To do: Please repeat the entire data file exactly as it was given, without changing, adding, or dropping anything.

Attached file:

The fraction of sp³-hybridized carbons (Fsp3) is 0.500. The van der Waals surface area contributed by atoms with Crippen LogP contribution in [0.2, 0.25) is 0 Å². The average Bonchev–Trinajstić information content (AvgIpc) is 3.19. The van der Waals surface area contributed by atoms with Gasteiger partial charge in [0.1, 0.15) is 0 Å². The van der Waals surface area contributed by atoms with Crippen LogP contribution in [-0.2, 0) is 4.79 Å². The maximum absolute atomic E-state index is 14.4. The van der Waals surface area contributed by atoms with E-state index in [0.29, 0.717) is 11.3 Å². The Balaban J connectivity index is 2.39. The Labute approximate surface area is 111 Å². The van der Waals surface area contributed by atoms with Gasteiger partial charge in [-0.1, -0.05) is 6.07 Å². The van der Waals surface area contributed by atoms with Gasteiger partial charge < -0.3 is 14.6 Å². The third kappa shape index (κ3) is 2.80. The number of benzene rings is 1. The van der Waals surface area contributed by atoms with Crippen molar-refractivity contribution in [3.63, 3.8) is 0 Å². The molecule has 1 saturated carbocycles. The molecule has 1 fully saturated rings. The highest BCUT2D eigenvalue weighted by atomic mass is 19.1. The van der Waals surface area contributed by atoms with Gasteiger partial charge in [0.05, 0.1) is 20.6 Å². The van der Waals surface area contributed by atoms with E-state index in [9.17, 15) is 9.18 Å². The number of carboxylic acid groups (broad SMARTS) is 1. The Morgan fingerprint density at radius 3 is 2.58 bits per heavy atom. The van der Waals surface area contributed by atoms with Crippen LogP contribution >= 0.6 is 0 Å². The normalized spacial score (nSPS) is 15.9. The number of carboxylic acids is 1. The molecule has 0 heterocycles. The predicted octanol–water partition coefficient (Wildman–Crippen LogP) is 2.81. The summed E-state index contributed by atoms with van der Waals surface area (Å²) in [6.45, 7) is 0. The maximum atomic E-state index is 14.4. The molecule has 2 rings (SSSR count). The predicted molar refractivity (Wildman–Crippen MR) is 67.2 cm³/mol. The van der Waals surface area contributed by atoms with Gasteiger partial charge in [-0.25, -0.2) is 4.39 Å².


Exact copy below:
The fraction of sp³-hybridized carbons (Fsp3) is 0.500. The van der Waals surface area contributed by atoms with Crippen LogP contribution in [0.2, 0.25) is 0 Å². The average Bonchev–Trinajstić information content (AvgIpc) is 3.19. The van der Waals surface area contributed by atoms with Gasteiger partial charge in [0.1, 0.15) is 0 Å². The van der Waals surface area contributed by atoms with Crippen LogP contribution in [-0.2, 0) is 4.79 Å². The maximum absolute atomic E-state index is 14.4. The van der Waals surface area contributed by atoms with E-state index in [0.29, 0.717) is 11.3 Å². The Balaban J connectivity index is 2.39. The Labute approximate surface area is 111 Å². The van der Waals surface area contributed by atoms with Gasteiger partial charge in [-0.1, -0.05) is 6.07 Å². The van der Waals surface area contributed by atoms with Gasteiger partial charge < -0.3 is 14.6 Å². The third kappa shape index (κ3) is 2.80. The number of benzene rings is 1. The van der Waals surface area contributed by atoms with Crippen molar-refractivity contribution in [3.63, 3.8) is 0 Å². The molecule has 1 saturated carbocycles. The molecule has 1 fully saturated rings. The highest BCUT2D eigenvalue weighted by atomic mass is 19.1. The van der Waals surface area contributed by atoms with Gasteiger partial charge in [0.05, 0.1) is 20.6 Å². The van der Waals surface area contributed by atoms with E-state index in [9.17, 15) is 9.18 Å². The number of carboxylic acid groups (broad SMARTS) is 1. The Morgan fingerprint density at radius 3 is 2.58 bits per heavy atom. The van der Waals surface area contributed by atoms with Crippen LogP contribution >= 0.6 is 0 Å². The normalized spacial score (nSPS) is 15.9. The number of carboxylic acids is 1. The molecule has 0 heterocycles. The predicted octanol–water partition coefficient (Wildman–Crippen LogP) is 2.81. The summed E-state index contributed by atoms with van der Waals surface area (Å²) in [6.45, 7) is 0. The maximum atomic E-state index is 14.4. The molecule has 2 rings (SSSR count). The predicted molar refractivity (Wildman–Crippen MR) is 67.2 cm³/mol. The van der Waals surface area contributed by atoms with Gasteiger partial charge in [-0.25, -0.2) is 4.39 Å².